The affiliates make money if you order, and some online forums even teach affiliates how to make a good "review" site, complete with asking a neighbor to write a testimonial.
In an effort to make the sites look more legit, most will use President Obama's picture along with news logos from CBS, NBC, Fox News, etc.
Knowing full well that their product had not been featured by any news station, we asked one telemarketer why their Web site said, "As seen on CNN." She told us that it was because they had bought an advertisement on the CNN Web site, hence the reason they bragged about being seen on CNN.
Many consumers have questioned why legitimate sites allow such advertising.
"The government grants ads are blatantly deceptive, such as the one of President Obama holding up a check," said James, owner of the blog WafflesAtNoon.com. James has been tracking these bogus sites and has a huge list on his blog, but having been in advertising for 20 years, he also questions why advertising companies accept these ads in the first place.
"When I got into advertising in 1989, things were far different. I remember having conference calls to discuss a single questionable word in an ad. Before the internet, advertisers had to jump through hoops to get their ads approved," James said. "Now it's like Mad Max or the Old West. We can't trust advertising even on the most reputable Web sites because they sell advertising to third parties who then re-sell it."
In most cases, a Web site that displays third-party ads can't predict what ads will be shown. And even if a site can block each individual ad, there are numerous new sites created each day that would need to be found and blocked — a virtually impossible task for most sites.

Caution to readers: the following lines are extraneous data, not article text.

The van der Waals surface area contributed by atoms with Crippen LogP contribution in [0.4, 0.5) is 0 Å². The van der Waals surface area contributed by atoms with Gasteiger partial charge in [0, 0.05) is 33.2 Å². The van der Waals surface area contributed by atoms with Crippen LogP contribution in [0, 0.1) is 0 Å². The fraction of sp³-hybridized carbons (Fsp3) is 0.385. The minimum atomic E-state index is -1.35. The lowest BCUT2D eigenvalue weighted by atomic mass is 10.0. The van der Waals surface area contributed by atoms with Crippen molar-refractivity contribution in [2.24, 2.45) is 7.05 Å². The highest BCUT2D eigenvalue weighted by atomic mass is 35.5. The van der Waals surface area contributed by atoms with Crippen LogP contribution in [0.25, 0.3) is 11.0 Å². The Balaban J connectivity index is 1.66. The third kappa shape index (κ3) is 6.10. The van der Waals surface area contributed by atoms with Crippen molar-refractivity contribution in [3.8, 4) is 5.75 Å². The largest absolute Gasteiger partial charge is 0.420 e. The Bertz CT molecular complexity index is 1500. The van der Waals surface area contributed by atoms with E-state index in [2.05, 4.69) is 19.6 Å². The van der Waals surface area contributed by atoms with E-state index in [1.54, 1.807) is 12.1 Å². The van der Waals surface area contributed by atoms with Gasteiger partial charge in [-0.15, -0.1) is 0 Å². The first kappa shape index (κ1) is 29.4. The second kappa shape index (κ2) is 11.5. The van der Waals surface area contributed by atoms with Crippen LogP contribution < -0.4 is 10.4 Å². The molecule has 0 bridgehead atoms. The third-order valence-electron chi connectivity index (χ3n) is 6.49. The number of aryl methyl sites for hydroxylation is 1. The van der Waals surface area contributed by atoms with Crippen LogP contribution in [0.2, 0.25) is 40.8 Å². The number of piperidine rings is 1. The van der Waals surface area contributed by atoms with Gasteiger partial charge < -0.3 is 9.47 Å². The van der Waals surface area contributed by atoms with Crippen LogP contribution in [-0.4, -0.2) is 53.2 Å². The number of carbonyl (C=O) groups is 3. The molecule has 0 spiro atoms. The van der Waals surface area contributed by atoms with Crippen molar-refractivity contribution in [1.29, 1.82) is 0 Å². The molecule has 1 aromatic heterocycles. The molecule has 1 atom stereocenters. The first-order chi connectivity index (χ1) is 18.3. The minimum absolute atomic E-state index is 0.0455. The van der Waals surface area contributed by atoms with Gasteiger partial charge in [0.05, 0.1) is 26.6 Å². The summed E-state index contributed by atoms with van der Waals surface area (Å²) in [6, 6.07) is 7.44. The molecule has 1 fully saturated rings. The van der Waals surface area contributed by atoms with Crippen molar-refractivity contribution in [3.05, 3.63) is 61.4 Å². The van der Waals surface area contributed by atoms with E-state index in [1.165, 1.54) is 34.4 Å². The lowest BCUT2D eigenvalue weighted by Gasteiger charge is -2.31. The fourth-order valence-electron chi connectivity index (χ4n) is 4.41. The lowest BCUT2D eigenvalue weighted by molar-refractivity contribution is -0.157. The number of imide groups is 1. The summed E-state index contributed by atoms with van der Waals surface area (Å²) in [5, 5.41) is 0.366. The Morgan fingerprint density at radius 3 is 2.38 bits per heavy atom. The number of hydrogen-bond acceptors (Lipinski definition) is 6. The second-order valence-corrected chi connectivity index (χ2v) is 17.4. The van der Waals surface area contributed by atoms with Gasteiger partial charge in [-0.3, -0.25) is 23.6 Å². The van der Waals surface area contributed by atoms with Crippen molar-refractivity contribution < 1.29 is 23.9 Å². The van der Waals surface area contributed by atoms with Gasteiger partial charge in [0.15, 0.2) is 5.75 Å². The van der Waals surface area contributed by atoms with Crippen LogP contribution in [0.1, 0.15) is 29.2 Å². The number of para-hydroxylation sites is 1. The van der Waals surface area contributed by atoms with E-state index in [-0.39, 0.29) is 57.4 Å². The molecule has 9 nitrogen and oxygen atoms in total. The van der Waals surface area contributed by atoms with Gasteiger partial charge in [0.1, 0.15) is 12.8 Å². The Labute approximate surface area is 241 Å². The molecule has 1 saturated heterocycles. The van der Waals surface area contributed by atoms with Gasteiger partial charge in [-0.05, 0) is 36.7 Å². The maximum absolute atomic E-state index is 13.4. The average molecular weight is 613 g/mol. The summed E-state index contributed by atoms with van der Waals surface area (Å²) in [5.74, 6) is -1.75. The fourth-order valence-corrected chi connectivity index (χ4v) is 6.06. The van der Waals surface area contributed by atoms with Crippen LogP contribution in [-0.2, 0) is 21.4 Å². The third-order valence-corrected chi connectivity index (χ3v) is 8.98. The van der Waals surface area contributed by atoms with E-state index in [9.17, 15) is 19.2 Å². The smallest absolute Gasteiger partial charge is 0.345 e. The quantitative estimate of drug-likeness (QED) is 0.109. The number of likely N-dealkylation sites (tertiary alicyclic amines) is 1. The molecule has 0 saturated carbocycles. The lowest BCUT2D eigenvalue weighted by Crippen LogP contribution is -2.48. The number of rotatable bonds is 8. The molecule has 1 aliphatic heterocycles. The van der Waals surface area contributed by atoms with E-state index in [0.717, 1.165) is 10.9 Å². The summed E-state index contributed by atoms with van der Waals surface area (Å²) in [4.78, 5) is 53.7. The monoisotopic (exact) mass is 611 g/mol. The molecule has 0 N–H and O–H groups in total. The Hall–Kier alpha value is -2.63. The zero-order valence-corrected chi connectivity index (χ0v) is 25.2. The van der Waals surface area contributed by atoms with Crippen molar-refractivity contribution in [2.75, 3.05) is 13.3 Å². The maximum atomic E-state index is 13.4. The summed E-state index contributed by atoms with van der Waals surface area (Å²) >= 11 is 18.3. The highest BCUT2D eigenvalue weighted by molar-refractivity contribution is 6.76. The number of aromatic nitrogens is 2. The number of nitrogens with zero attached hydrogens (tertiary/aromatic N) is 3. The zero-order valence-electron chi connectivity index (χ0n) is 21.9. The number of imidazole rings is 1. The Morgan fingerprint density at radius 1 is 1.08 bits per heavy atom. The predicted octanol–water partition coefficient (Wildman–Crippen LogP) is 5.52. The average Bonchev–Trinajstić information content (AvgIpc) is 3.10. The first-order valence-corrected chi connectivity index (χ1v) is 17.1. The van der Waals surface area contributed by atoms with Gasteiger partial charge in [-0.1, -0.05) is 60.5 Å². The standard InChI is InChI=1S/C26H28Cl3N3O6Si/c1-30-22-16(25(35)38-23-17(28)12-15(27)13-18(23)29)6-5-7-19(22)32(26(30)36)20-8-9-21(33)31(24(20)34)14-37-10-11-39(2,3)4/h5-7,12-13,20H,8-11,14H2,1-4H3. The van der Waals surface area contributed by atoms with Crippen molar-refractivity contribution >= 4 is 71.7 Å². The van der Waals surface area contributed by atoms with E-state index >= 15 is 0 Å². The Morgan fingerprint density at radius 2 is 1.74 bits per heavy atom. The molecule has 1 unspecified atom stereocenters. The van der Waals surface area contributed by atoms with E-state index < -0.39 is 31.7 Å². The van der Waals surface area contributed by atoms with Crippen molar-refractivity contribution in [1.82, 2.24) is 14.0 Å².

"Consumers need to understand that advertising is not the same thing as news or entertainment. It's paid propaganda and its only purpose is to get you to do something -- buy something, vote for somebody, send somebody money," said the president of one well-known site who insisted on anonymity because he said he was so embarrassed at the grant ads that pepper his site.
"The fact that an ad appears on Oprah Winfrey's show, or in the New York Times or on ConsumerAffairs.com doesn't mean that the product, service or candidate being advertised is any better than similar things advertised somewhere else. The people who write news and produce shows have nothing to do with the ads, and vice versa."
"There's nothing wrong with advertising but consumers have to recognize it for what it is," the Web site president said.
Feds take note
Some of the grant ads have begun to garner the attention of the Federal Trade Commission.
"We care enormously about protecting consumers," said Lois Greisman, Associate Director of the Division of Marketing Practices at the Federal Trade Commission. "We sue bad spammers, bad telemarketers, and bad get-rich-quick schemes," Greisman said. "Even if a company is in Canada, we can sue them here."
Greisman said she wants to hear from consumers about these grant companies, especially if the consumer has purchased anything or had their credit card charged without their knowledge.
"They need to file a complaint at FTC.gov. Our complaint database is available to more than 1600 law enforcement entities, both in the U.S. and Canada."
Research pays off
The fake grant sites want you to believe that you, as an individual, can get a federal government grant, but the fairy tale they tell is just that — a fairy tale. Grants are almost never awarded to individuals.
"The fact is, 98 percent of federal grants are awarded to schools, local governments, colleges and universities, and non-profit organizations," said Vertz of the American Association of Grant Professionals.
Organizations can research grant opportunities by hiring a grant writer. A grant writer will locate potential funding sources such as the feds, the states and foundations. They also develop relationships with funders. Expect to pay $50.00 to $200.00 per hour for their service.
The government also has a Web site dedicated to the subject of grants at http://www.grants.gov Grants.gov.